Use of medications for secondary prevention in stroke patients at hospital discharge in Australia
- Publication Type:
- Journal Article
- International Journal of Clinical Pharmacy, 2014, 36 (2), pp. 384 - 393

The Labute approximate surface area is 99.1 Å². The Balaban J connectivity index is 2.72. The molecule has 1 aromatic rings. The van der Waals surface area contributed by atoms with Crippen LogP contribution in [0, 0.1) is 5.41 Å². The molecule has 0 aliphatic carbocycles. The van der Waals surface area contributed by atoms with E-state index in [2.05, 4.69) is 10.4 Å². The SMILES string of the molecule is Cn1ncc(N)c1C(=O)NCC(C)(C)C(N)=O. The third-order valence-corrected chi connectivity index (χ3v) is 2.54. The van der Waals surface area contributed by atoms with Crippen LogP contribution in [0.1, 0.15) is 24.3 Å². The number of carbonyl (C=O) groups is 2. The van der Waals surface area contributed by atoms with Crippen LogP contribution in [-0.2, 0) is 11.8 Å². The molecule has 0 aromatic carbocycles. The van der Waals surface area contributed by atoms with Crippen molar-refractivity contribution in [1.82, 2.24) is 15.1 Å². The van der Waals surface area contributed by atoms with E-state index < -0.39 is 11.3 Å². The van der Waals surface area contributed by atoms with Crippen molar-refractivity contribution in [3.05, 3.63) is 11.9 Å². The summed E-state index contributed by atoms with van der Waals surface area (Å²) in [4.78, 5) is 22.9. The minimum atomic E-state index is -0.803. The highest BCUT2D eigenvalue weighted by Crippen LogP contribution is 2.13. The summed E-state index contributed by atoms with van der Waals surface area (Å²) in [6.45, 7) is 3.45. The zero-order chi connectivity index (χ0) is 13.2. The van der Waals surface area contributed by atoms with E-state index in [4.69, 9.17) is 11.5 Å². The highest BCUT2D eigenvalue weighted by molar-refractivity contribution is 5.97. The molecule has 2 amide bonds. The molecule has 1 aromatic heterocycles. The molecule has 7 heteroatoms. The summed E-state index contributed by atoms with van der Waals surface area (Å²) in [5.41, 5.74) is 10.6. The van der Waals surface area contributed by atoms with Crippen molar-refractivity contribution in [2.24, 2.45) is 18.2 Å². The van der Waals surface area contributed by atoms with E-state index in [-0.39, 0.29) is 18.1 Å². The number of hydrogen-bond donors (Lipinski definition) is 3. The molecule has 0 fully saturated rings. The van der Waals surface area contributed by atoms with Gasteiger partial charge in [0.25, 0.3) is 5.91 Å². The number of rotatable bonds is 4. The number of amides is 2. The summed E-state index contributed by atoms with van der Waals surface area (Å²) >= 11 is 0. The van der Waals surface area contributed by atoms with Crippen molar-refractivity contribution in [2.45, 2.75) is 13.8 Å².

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Background: Stroke is one of the leading causes of death and disability. Significant proportions (33 %) of stroke presentations are by patients with a previous stroke or transient ischaemic attack. Consequently, the stroke management guidelines recommend that all ischaemic stroke patients should receive three key evidence-based preventive drug therapies: antihypertensive drug therapy, a statin and an antithrombotic drug therapy (anticoagulant and/or antiplatelet). Objective: To determine the rates of utilization of the three key evidence-based drug therapies for the secondary prevention of stroke and to identify factors associated with use of treatment at discharge. Setting: Five metropolitan hospitals in New South Wales, comprising two tertiary referral centres and three district hospitals. Method: A retrospective clinical audit was conducted in the study hospitals. Patients discharged with a principal diagnosis of ischaemic stroke during a 12-month time period (July 2009-2010) were identified for review. Main outcome measure: The rate of utilization of each of the three key evidence-based drug therapies and the factors associated with use of treatment at discharge. Results: A total of 521 medical records were reviewed. Of these, 469 patients were discharged alive with a mean age of 73.6 ± 14.4 years. Overall, 75.4 % were prescribed an antihypertensive agent at discharge versus only 65.7 % on admission (P < 0.05). Three hundred-sixty patients (77.6 % of the eligible patients) were prescribed a statin at discharge (compared to only 43.9 % on admission, P < 0.05), of whom 74.0 % received monotherapy. Almost all (97.6 %) eligible patients were prescribed an antithrombotic drug therapy at discharge, of whom 68.5 % were prescribed monotherapy and 28.2 % were prescribed dual therapy. Only 60.0 % of eligible patients were discharged on all three key guideline recommended secondary preventive drug therapies. Multivariate logistic regression analyses showed that hypertension (OR 6.67; 95 % CI 4.35-11.11), hypercholesterolemia (OR 2.04; 95 % CI 1.32-3.23), and discharge destination (OR 0.22; 95 % CI 0.10-0.48) were associated with the utilization of all three guideline recommended therapies. Conclusion: There is a scope for improvement in implementing the stroke management guidelines when it comes to prescribing secondary preventive drug therapies using antihypertensives, antithrombotics and statins. Appropriate risk/benefit assessment is indispensable for optimal prescribing and maximizing patient outcomes, particularly in older people. © 2014 Koninklijke Nederlandse Maatschappij ter bevordering der Pharmacie.
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